Role and Status of Indonesian Company Secretary

Role and Status of Indonesian Company Secretary

Partly as a result of the modernizing influence of Indonesian Company Law, there is growing recognition of the need for company secretaries in Indonesia.  Currently, only publicly listed companies are legally required to appoint a designated company secretary.  Over the last few years, however, greater scrutiny of corporate affairs by governmental and international agencies, lenders, commercial partners, minority shareholders, employees and the general public has exerted pressure on companies to comply with basic organizational and procedural norms.  As the demand grows for good corporate governance, operational transparency and international standards of accountability, the need for a full-time company secretary in all but the smallest and most simple Indonesian companies will be felt.

The role of the company secretary is defined in Indonesian law only in the context of publicly listed companies, i.e., there is no mention of the office of company secretary in either the Company Law or the standard form Articles of Association ("Standard Form AoA") sanctioned by the Department of Law and Human Rights ("DoLH").

More recently, the Indonesia Stock Exchange ("ISE") has issued a decree defining in more detail the role and responsibilities of a company secretary, at least for companies listed on that exchange. ISE Regulation requires that company secretaries be given access to all material information of the company relevant to corporate transparency and disclosure obligations.

Given the limited legal recognition afforded company secretaries, it is not surprising that no licensing requirements or statutory qualifications for holding the position are stipulated.  As a functional matter, however, a company secretary is an important officer of the company. In many organizational structures, the company secretary either sits on or reports directly to the BoD. In larger corporations, the company secretary normally acts under the supervision of the general counsel of the company.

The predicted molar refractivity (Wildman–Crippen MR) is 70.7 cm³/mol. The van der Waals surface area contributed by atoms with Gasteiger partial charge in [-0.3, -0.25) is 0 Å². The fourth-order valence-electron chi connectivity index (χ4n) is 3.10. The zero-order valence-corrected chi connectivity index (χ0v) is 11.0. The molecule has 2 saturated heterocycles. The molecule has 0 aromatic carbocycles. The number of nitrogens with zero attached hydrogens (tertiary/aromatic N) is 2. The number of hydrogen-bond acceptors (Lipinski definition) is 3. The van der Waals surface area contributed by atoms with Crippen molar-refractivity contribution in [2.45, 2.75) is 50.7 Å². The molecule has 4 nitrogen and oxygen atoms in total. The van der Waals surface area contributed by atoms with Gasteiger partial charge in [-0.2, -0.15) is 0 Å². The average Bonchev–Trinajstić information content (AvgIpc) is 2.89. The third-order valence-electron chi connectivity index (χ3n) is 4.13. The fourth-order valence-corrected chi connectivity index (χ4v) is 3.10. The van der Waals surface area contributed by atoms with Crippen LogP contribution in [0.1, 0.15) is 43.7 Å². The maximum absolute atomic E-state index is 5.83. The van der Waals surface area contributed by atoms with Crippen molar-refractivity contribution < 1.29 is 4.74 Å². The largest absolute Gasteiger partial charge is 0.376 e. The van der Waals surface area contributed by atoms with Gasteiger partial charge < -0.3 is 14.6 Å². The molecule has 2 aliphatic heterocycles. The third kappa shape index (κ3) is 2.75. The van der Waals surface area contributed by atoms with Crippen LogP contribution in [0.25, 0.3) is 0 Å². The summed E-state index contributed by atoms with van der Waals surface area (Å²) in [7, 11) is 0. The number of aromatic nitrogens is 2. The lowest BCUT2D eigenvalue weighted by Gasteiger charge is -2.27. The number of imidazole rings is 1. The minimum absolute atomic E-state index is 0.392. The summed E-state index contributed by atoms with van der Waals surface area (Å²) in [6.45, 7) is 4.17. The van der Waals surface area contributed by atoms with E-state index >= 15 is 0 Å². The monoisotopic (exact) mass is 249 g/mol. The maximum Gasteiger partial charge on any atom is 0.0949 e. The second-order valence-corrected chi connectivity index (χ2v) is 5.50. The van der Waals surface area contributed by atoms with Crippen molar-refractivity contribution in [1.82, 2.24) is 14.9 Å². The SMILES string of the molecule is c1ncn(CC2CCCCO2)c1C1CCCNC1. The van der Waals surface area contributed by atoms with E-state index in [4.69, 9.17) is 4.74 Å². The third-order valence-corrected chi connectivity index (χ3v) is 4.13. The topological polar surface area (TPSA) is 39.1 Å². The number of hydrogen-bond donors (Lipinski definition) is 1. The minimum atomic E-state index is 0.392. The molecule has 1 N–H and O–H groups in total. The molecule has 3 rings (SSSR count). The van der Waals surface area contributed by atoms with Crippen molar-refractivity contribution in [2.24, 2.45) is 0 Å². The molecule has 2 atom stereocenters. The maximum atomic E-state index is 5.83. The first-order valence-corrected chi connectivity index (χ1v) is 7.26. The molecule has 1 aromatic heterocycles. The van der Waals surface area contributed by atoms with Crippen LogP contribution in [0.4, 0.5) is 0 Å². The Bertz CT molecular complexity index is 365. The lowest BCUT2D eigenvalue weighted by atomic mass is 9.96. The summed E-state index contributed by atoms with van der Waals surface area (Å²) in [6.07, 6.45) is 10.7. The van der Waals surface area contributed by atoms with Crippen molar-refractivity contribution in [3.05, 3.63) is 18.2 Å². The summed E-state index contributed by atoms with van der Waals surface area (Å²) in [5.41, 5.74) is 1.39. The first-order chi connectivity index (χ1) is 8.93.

In defining the role and status of a company secretary, it may be helpful to distinguish the office of "general counsel". The mission of a general counsel is to act as legal advisor to the company and its management.  The general counsel almost always sits on the BoD, and plays an active role in corporate decision-making.  It is a position of greater responsibility than company secretary and, where both offices exist, the company secretary is subordinate to the general counsel. Indeed, the company secretary may be one of dozens of lawyers in a legal department over which the general counsel has managerial responsibility.

Historically, relatively few Indonesian corporations have had either a general counsel or company secretary, and even fewer have had both offices within the corporate structure.  Inevitably, to the extent the company secretary is the sole "legal person" in the company, the role, status and expectations are likely to be similar in many respects to those traditionally associated with a general counsel. Most Indonesian company secretaries handle a broader range of matters than their counterparts in other jurisdictions, and the description of a company secretary's tasks below reflects this wider scope of responsibility.